Consumer spending dropped sharply in 2008 as the financial crisis took hold
The UK economy shrank even more than expected in the last three months of 2008, revised official figures show.
The Office for National Statistics (ONS) said the economy shrank by 1.6% compared to the third quarter.
That was the biggest fall in GDP (gross domestic product) since 1980 and more than an earlier 1.5% estimate.
The figures have also revealed a large jump in the proportion of household income that is being saved, producing the highest "savings ratio" since 2006.
The savings ratio surged from a negative number in the first quarter of 2008 to almost 5% by the end of the year, as people put aside money for hard times.
The jump was particularly strong in the last three months of the year.
"On the face of it this rise is good news - it means that a large portion of the necessary rebalancing of the economy away from spending and towards saving has occurred already," said George Buckley, an economist at Deutsche Bank.
Household behaviour has clearly been changing.
A regular survey carried out by National Savings & Investments (NS&I) showed that people are now saving an average of £90 a month, up from £87 a month during 2008.
The savings ratio has also been boosted by people borrowing less, with a slump last year in new mortgages, and consumers reining in their spending on credit cards and other types of borrowing.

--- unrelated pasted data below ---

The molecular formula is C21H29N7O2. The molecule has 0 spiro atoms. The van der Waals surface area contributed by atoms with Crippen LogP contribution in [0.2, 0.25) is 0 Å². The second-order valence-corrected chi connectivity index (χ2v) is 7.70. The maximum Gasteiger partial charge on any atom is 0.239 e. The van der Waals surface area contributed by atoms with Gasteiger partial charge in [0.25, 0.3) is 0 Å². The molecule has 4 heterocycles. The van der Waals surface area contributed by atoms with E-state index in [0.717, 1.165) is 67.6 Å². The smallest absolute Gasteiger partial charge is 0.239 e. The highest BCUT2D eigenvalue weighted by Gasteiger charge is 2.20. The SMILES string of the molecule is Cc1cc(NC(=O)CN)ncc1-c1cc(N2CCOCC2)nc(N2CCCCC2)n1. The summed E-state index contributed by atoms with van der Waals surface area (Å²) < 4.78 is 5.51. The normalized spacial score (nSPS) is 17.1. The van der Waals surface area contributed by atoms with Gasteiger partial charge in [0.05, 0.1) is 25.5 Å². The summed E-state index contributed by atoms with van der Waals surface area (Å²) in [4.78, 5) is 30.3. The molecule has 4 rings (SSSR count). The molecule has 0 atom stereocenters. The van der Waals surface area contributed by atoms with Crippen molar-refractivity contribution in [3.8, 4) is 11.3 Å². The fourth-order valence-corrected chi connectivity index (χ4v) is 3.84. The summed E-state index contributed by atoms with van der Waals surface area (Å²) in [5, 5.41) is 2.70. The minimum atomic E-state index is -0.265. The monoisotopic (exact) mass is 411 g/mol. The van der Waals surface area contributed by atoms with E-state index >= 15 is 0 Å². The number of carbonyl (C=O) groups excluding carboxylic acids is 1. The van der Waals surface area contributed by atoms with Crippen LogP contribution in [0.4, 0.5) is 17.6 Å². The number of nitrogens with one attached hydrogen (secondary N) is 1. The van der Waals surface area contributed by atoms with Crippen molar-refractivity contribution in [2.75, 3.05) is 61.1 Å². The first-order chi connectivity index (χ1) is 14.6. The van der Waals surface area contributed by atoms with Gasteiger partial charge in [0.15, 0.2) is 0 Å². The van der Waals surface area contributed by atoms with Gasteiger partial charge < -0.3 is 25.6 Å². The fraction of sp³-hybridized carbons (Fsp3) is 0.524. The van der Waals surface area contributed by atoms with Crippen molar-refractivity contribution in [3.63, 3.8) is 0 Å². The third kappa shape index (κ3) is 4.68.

A series of interest rate cuts by the Bank of England in the past year, taking rates to a record low, has dramatically lowered the cost of some mortgages.
"Income from falling mortgage interest payments may particularly being saved," suggested Vicky Redwood, UK economist at the consultancy Capital Economics.
For the year as a whole, the UK economy grew 0.7%, which was unrevised. The GDP growth rate has fallen sharply from 2007, when the UK grew at 3%.
Analysts are expecting the UK economy to shrink in 2009 as whole.
Household expenditure fell by 1%, and all the major sectors of the economy contracted.
The main reason for the weaker growth was a slump in output of the construction sector. It fell 4.9% over the quarter, revised down from the initial estimate of 1.1%.